A court in Bac Binh District in the south central province of Binh Thuan Thursday sentenced Duong Van Ngoan to five years and eight others to between three and three and a half years for "disturbing public order."

On June 11 hundreds of protestors had gathered on a section of National Highway 1 in Phan Ri Thanh Commune in Bac Binh, blocking traffic.

Nearly 300 police officers were dispatched to the scene and local authorities used loudspeakers to call on the protesters to disperse. But some protesters turned violent and attacked the officers with sticks, bricks, rocks, and petrol bombs.

When they took shelter at the Phan Ri fire station, Ngoan and his accomplices urged the crowd to storm the building. In the ensuing chaos, the mob burned cars and damaged or destroyed other properties inside the building.

Twenty five officers were injured, 12 cars were burned, 18 motorbikes and other properties were severely damaged. The losses were estimated at VND12 billion ($517,000), the indictment said.

Traffic on National Highway 1 was paralyzed for six hours, it said.

At the trial Thursday the accused admitted to their crimes and asked for lesser sentences, and the court obliged since they had no criminal backgrounds.

A number of protesters are still being investigated for "resisting law enforcement officers performing official duties" and "deliberate destruction of property."

In September 15 protesters had been jailed for two to 4.5 years for the same charges. Earlier another 60 protesters were imprisoned in four separate cases.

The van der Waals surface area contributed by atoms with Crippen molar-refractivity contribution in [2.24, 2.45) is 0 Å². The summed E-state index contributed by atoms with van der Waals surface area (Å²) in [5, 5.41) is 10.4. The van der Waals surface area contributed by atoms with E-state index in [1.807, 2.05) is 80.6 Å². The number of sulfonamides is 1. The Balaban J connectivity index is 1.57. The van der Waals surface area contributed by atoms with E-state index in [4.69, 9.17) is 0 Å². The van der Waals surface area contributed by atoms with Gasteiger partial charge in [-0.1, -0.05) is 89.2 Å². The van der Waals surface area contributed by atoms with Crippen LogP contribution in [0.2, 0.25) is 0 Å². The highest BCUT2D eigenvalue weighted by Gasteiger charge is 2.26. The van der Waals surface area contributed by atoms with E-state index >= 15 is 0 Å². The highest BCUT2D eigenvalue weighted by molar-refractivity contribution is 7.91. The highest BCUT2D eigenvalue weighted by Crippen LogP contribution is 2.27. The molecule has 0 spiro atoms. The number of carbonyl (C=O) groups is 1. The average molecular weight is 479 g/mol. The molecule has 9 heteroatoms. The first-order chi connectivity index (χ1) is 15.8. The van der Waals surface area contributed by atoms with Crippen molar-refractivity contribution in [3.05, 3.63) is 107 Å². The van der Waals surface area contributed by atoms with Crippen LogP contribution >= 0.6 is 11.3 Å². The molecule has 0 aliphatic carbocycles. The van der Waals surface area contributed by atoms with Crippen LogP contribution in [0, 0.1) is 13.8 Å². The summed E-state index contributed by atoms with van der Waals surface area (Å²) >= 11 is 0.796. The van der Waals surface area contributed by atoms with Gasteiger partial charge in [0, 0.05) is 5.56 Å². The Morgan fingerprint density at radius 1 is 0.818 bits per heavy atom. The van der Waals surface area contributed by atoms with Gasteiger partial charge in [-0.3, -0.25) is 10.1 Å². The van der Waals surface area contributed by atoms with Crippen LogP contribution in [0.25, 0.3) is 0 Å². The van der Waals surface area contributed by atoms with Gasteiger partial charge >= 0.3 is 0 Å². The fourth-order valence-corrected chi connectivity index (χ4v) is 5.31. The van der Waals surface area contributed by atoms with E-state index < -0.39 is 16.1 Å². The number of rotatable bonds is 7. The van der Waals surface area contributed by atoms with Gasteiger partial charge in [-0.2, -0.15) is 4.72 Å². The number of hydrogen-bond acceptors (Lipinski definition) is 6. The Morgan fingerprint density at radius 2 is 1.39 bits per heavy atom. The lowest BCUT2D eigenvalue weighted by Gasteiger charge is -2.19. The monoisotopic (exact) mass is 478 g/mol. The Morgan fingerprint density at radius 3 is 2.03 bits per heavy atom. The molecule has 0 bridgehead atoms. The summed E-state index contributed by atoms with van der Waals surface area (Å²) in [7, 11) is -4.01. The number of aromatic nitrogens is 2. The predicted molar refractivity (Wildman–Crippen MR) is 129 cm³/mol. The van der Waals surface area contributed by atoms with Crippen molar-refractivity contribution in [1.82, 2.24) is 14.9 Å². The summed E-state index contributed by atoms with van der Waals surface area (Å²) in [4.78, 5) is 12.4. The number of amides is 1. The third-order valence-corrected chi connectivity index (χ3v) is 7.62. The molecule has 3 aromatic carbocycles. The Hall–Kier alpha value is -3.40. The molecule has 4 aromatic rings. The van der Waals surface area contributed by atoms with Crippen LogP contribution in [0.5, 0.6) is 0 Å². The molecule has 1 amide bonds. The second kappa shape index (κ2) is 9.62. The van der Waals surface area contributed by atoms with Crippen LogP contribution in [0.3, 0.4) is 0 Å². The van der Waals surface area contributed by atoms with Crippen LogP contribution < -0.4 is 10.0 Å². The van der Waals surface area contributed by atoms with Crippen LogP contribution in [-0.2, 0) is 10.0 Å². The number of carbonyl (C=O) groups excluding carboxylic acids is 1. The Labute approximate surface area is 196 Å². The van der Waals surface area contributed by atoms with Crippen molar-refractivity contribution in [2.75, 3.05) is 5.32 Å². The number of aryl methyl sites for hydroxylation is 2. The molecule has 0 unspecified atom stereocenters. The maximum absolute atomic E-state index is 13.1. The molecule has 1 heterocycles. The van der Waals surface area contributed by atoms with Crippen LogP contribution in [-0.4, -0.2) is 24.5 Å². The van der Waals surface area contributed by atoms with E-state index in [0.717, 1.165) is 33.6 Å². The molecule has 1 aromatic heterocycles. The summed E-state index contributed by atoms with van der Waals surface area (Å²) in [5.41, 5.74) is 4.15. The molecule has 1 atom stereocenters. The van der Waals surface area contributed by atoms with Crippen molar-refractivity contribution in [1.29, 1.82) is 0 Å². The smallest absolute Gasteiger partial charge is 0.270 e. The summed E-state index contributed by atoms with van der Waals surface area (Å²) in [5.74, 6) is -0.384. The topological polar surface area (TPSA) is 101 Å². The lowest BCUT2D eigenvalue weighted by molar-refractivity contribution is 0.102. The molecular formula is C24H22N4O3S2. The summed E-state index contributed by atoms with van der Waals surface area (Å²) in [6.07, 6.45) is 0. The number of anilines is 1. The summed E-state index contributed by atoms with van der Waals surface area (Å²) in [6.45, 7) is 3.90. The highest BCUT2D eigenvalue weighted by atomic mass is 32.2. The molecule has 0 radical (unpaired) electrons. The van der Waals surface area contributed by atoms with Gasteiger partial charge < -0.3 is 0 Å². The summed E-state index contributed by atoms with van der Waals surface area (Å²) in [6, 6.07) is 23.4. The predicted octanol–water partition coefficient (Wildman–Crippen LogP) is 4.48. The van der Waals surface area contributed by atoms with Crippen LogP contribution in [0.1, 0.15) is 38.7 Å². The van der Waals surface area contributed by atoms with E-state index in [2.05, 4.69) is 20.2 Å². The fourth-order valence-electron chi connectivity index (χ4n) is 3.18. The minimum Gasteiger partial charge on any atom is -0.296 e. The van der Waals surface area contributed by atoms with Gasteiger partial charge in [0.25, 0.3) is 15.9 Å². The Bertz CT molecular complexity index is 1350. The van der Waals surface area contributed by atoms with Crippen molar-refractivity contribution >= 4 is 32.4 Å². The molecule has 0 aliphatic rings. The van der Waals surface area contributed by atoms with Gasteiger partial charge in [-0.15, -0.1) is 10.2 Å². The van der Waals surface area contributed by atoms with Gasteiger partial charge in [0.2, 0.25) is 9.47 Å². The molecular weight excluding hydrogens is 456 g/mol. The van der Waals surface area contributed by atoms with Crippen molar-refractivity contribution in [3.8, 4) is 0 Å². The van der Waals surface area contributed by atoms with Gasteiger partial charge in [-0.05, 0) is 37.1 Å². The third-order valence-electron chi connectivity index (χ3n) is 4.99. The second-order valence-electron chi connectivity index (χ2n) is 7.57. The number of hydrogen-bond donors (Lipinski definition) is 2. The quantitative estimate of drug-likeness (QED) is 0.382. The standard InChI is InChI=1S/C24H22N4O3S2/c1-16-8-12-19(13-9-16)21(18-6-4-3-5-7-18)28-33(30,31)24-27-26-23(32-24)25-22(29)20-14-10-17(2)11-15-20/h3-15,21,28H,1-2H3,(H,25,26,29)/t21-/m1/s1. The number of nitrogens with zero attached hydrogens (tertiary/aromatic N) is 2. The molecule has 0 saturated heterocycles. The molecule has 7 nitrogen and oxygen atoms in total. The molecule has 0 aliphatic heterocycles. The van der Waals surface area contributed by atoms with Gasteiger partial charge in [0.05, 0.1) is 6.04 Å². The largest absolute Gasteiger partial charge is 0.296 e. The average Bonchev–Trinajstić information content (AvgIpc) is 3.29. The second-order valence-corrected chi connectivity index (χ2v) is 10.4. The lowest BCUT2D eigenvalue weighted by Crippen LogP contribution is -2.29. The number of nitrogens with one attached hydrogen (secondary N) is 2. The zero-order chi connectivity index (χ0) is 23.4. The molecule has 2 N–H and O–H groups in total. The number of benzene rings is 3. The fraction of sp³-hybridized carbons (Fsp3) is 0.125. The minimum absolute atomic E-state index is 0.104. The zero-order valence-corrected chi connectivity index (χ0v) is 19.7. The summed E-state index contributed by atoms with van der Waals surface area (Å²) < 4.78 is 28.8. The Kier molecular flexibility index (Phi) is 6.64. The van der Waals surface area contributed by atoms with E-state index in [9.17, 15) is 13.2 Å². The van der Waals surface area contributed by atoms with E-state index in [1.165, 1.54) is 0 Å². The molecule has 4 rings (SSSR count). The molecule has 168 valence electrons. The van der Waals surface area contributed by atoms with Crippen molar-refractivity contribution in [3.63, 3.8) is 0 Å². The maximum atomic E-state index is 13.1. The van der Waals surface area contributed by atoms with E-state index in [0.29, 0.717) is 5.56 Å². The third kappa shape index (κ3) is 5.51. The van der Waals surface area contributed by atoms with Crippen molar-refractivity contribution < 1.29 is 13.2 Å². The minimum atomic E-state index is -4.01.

The protests in Binh Thuan were among several that erupted across Vietnam on June 10 and 11. Thousands of people had also taken to the streets in Hanoi, Da Nang, Ho Chi Minh City, and several provinces with banners and signs calling for the SEZ bill to be scrapped.

They were objecting in particular to a provision that would allow foreign investors to lease land for 99 years, saying it would undermine Vietnam’s sovereignty.

With the passage of the Law on Demonstrations deferred several times, all acts to incite public protests are deemed illegal.

Following the demonstrations, police detained hundreds of protesters and said they had uncovered evidence that the protests were anti-state actions incited by organizations based in other countries using false, distorted information about the bill.

The bill has since been postponed for further discussions in the National Assembly.

By Tu Huynh - VvnExpress.net - November 30, 2018